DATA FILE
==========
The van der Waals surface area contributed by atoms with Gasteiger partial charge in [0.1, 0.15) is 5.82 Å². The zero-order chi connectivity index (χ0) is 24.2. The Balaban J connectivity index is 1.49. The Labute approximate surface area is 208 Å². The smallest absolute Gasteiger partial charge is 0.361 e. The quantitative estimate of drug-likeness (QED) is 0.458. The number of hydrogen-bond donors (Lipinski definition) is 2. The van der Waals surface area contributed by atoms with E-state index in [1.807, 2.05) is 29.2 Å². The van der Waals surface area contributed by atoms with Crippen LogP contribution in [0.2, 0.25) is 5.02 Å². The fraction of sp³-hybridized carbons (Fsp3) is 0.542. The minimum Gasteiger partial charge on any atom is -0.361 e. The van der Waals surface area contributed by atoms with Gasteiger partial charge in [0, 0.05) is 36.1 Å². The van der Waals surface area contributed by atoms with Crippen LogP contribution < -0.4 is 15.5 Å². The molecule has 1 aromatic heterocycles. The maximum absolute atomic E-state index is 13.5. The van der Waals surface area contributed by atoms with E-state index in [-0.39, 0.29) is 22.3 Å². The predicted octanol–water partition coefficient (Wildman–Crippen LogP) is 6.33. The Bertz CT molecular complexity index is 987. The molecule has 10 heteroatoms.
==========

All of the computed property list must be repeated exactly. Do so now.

The van der Waals surface area contributed by atoms with Gasteiger partial charge in [0.1, 0.15) is 5.82 Å². The zero-order chi connectivity index (χ0) is 24.2. The Balaban J connectivity index is 1.49. The Labute approximate surface area is 208 Å². The smallest absolute Gasteiger partial charge is 0.361 e. The quantitative estimate of drug-likeness (QED) is 0.458. The number of hydrogen-bond donors (Lipinski definition) is 2. The van der Waals surface area contributed by atoms with E-state index in [1.807, 2.05) is 29.2 Å². The van der Waals surface area contributed by atoms with Crippen LogP contribution in [0.2, 0.25) is 5.02 Å². The fraction of sp³-hybridized carbons (Fsp3) is 0.542. The minimum Gasteiger partial charge on any atom is -0.361 e. The van der Waals surface area contributed by atoms with Gasteiger partial charge in [0, 0.05) is 36.1 Å². The van der Waals surface area contributed by atoms with Crippen LogP contribution < -0.4 is 15.5 Å². The molecule has 1 aromatic heterocycles. The maximum absolute atomic E-state index is 13.5. The van der Waals surface area contributed by atoms with E-state index in [-0.39, 0.29) is 22.3 Å². The predicted octanol–water partition coefficient (Wildman–Crippen LogP) is 6.33. The Bertz CT molecular complexity index is 987. The molecule has 10 heteroatoms.